Climate Change and Animals

The governmental departments have ignored the impact rampant shifts in the climate will have on the country’s wildlife.

Extinctions are becoming normal and where once used to be natural habitats have made way for development projects. Even if the population of some wild animals in controlled environments is increasing, their breeding has seen a steep decline.

Climate change is having a devastating effect not only on humans but also on wildlife. Their breeding seasons and habitats are changing while many species of birds have become extinct. The breeding season of animals and birds kept in zoos is also changing. Natural pastures are depleting which has led to many species of animals, birds, and moths becoming extinct.

For instance, butterflies used to be common but they are rarely seen now,” said Ashiq Ahmad Ali, a wildlife expert. Ali, talking about the recent flooding in the northern areas, said that glaciers melting had its consequences for humans but it would severely impact wildlife as well which we promptly ignore. “Our natural wetlands, which are less than 5%, now have artificial barrages, dams, and lakes.”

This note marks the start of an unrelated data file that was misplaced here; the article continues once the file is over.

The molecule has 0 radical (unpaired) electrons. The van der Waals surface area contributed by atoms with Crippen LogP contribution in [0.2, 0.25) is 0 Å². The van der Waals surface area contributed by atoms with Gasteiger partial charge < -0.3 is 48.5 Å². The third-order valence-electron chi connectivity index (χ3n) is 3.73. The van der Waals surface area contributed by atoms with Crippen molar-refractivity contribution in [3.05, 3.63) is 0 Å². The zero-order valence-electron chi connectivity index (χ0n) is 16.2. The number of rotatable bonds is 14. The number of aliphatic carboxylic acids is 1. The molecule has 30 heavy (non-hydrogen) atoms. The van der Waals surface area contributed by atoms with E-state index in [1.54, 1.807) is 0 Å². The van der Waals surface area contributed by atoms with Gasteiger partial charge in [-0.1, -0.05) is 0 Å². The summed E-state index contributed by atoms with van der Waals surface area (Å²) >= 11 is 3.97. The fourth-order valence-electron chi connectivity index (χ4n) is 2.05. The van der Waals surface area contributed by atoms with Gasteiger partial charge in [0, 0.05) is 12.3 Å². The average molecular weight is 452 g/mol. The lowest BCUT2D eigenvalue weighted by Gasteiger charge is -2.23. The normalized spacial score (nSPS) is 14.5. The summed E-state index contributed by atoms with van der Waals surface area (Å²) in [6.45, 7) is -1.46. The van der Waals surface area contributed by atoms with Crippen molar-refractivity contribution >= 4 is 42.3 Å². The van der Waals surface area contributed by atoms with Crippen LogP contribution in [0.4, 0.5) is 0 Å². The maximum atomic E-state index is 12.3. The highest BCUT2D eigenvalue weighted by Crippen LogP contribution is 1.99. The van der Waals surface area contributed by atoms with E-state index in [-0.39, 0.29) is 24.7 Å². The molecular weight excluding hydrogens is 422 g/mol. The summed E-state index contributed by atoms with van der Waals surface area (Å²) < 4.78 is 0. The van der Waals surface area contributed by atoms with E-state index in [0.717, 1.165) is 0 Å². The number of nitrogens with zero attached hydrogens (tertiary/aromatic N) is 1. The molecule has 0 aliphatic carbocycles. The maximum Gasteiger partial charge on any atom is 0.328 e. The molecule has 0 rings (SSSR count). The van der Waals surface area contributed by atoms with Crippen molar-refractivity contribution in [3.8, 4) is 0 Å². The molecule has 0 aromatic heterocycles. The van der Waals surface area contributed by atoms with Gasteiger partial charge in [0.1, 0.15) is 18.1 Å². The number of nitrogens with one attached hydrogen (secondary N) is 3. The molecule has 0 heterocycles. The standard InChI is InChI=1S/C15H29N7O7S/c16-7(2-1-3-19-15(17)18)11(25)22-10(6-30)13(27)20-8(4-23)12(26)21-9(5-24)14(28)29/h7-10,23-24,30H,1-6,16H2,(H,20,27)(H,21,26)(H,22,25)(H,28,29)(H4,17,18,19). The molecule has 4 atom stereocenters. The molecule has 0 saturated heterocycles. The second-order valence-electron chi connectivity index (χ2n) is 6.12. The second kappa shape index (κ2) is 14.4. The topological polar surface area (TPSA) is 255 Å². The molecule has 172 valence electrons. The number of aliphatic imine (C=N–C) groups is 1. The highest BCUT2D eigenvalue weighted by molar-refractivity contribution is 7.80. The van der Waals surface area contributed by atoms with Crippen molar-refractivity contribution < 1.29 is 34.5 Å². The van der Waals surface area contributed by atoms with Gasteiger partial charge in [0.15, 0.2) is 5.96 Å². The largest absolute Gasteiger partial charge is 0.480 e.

This deters migratory birds from coming to Pakistan. The arrival and departure time of migratory birds in the country is decreasing by 10 to 15 days every year and their routes are also changing.” Ali’s observations are backed by BirdLife International, which is a global partnership of NGOs working to conserve birds’ habitats, who have stated that more than 40% of the world’s migratory bird species have become extinct. Presently, more than 90% of birds – including Houbara, Geese, Ducks – are vulnerable to human activities and lack coordinated survival efforts for them.

Breeding in controlled environments is not going to plan either. “Despite us preparing the animals’ food and habit according to the season, breeding has begun prematurely for muffled sheep and hog deer,” lamented Dr Madiha Ashraf, a veterinary officer at the Lahore Zoo. Dr Ashraf said that even birds like the Chakor have started laying eggs prematurely in March instead of their usual time of April due to the excessive heat.

However, Badar Munir, another wildlife expert, believes that not everything can be blamed on climate change. “One of the major reasons for the failure to protect wildlife from climate change is the poor performance of relevant departments. Administrative positions are filled by people who have no interest in wildlife or forests or have no knowledge of it.

Sometimes when an officer makes a policy, he is transferred before it can be implemented.” Munir, who also used to be a game warden, said that as things stand the only viable solutions are “plant more trees, stop deforestation, and control the growing urban population.”

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